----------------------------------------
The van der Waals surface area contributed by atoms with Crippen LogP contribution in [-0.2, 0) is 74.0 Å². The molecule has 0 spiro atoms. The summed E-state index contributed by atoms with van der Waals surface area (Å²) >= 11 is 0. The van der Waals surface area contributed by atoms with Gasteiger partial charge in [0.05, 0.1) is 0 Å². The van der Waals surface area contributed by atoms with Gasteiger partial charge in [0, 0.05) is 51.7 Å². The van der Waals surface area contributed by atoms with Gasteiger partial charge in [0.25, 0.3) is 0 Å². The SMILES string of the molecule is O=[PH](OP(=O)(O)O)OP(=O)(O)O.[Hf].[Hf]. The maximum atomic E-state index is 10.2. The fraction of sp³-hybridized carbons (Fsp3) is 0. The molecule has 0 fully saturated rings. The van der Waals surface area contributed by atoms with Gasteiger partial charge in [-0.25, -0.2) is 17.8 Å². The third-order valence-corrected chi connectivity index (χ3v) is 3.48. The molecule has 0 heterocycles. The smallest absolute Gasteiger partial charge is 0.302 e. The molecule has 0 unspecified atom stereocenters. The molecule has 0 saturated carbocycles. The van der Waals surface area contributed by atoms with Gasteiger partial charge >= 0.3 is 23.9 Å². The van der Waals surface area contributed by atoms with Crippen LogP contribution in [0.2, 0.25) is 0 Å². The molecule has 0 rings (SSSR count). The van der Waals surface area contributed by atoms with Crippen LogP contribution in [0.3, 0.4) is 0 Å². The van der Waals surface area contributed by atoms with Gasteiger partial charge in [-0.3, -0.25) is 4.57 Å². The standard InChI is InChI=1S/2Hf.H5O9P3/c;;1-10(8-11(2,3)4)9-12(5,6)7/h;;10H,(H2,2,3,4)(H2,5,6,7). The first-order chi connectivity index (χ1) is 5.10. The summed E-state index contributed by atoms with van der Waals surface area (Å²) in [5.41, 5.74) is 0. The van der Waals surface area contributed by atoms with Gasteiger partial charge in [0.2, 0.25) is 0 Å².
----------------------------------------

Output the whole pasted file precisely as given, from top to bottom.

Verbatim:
The van der Waals surface area contributed by atoms with Crippen LogP contribution in [-0.2, 0) is 74.0 Å². The molecule has 0 spiro atoms. The summed E-state index contributed by atoms with van der Waals surface area (Å²) >= 11 is 0. The van der Waals surface area contributed by atoms with Gasteiger partial charge in [0.05, 0.1) is 0 Å². The van der Waals surface area contributed by atoms with Gasteiger partial charge in [0, 0.05) is 51.7 Å². The van der Waals surface area contributed by atoms with Gasteiger partial charge in [0.25, 0.3) is 0 Å². The SMILES string of the molecule is O=[PH](OP(=O)(O)O)OP(=O)(O)O.[Hf].[Hf]. The maximum atomic E-state index is 10.2. The fraction of sp³-hybridized carbons (Fsp3) is 0. The molecule has 0 fully saturated rings. The van der Waals surface area contributed by atoms with Gasteiger partial charge in [-0.25, -0.2) is 17.8 Å². The third-order valence-corrected chi connectivity index (χ3v) is 3.48. The molecule has 0 heterocycles. The smallest absolute Gasteiger partial charge is 0.302 e. The molecule has 0 unspecified atom stereocenters. The molecule has 0 saturated carbocycles. The van der Waals surface area contributed by atoms with Gasteiger partial charge >= 0.3 is 23.9 Å². The van der Waals surface area contributed by atoms with Crippen LogP contribution in [0.2, 0.25) is 0 Å². The molecule has 0 rings (SSSR count). The van der Waals surface area contributed by atoms with Crippen LogP contribution in [0.3, 0.4) is 0 Å². The van der Waals surface area contributed by atoms with Gasteiger partial charge in [-0.3, -0.25) is 4.57 Å². The standard InChI is InChI=1S/2Hf.H5O9P3/c;;1-10(8-11(2,3)4)9-12(5,6)7/h;;10H,(H2,2,3,4)(H2,5,6,7). The first-order chi connectivity index (χ1) is 5.10. The summed E-state index contributed by atoms with van der Waals surface area (Å²) in [5.41, 5.74) is 0. The van der Waals surface area contributed by atoms with Gasteiger partial charge in [0.2, 0.25) is 0 Å².